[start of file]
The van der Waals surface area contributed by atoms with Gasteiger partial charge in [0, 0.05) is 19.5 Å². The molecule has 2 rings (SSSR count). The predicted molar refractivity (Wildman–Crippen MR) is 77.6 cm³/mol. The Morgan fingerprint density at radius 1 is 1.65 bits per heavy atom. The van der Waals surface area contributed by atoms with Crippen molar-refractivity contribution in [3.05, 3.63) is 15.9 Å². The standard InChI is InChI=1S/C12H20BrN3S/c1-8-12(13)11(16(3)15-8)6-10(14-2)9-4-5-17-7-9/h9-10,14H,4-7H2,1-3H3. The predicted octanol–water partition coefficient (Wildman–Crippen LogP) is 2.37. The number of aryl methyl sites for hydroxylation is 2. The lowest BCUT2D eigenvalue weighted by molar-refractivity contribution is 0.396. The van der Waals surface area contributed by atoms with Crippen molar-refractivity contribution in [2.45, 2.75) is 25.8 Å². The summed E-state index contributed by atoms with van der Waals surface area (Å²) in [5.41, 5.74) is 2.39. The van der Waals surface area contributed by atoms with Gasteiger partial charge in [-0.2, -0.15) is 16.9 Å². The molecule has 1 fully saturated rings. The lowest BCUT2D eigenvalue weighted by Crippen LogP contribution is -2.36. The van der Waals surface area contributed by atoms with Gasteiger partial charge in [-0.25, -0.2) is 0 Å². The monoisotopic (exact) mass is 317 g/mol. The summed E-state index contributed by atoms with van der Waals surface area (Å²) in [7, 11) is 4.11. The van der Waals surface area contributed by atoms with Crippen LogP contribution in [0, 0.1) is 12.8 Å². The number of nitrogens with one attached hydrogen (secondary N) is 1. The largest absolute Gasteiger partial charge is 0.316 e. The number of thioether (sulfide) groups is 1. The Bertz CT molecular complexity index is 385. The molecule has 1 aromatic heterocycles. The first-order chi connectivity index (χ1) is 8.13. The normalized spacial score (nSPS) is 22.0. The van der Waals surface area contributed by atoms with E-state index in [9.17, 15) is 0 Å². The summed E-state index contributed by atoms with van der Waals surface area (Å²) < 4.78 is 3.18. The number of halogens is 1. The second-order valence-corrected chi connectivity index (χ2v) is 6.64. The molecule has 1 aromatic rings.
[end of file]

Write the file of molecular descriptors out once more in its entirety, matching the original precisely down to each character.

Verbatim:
The van der Waals surface area contributed by atoms with Gasteiger partial charge in [0, 0.05) is 19.5 Å². The molecule has 2 rings (SSSR count). The predicted molar refractivity (Wildman–Crippen MR) is 77.6 cm³/mol. The Morgan fingerprint density at radius 1 is 1.65 bits per heavy atom. The van der Waals surface area contributed by atoms with Crippen molar-refractivity contribution in [3.05, 3.63) is 15.9 Å². The standard InChI is InChI=1S/C12H20BrN3S/c1-8-12(13)11(16(3)15-8)6-10(14-2)9-4-5-17-7-9/h9-10,14H,4-7H2,1-3H3. The predicted octanol–water partition coefficient (Wildman–Crippen LogP) is 2.37. The number of aryl methyl sites for hydroxylation is 2. The lowest BCUT2D eigenvalue weighted by molar-refractivity contribution is 0.396. The van der Waals surface area contributed by atoms with Crippen molar-refractivity contribution in [2.45, 2.75) is 25.8 Å². The summed E-state index contributed by atoms with van der Waals surface area (Å²) in [5.41, 5.74) is 2.39. The van der Waals surface area contributed by atoms with Gasteiger partial charge in [-0.2, -0.15) is 16.9 Å². The molecule has 1 fully saturated rings. The lowest BCUT2D eigenvalue weighted by Crippen LogP contribution is -2.36. The van der Waals surface area contributed by atoms with Gasteiger partial charge in [-0.25, -0.2) is 0 Å². The monoisotopic (exact) mass is 317 g/mol. The summed E-state index contributed by atoms with van der Waals surface area (Å²) in [7, 11) is 4.11. The van der Waals surface area contributed by atoms with Crippen LogP contribution in [0, 0.1) is 12.8 Å². The number of nitrogens with one attached hydrogen (secondary N) is 1. The largest absolute Gasteiger partial charge is 0.316 e. The number of thioether (sulfide) groups is 1. The Bertz CT molecular complexity index is 385. The molecule has 1 aromatic heterocycles. The first-order chi connectivity index (χ1) is 8.13. The normalized spacial score (nSPS) is 22.0. The van der Waals surface area contributed by atoms with E-state index in [9.17, 15) is 0 Å². The summed E-state index contributed by atoms with van der Waals surface area (Å²) < 4.78 is 3.18. The number of halogens is 1. The second-order valence-corrected chi connectivity index (χ2v) is 6.64. The molecule has 1 aromatic rings.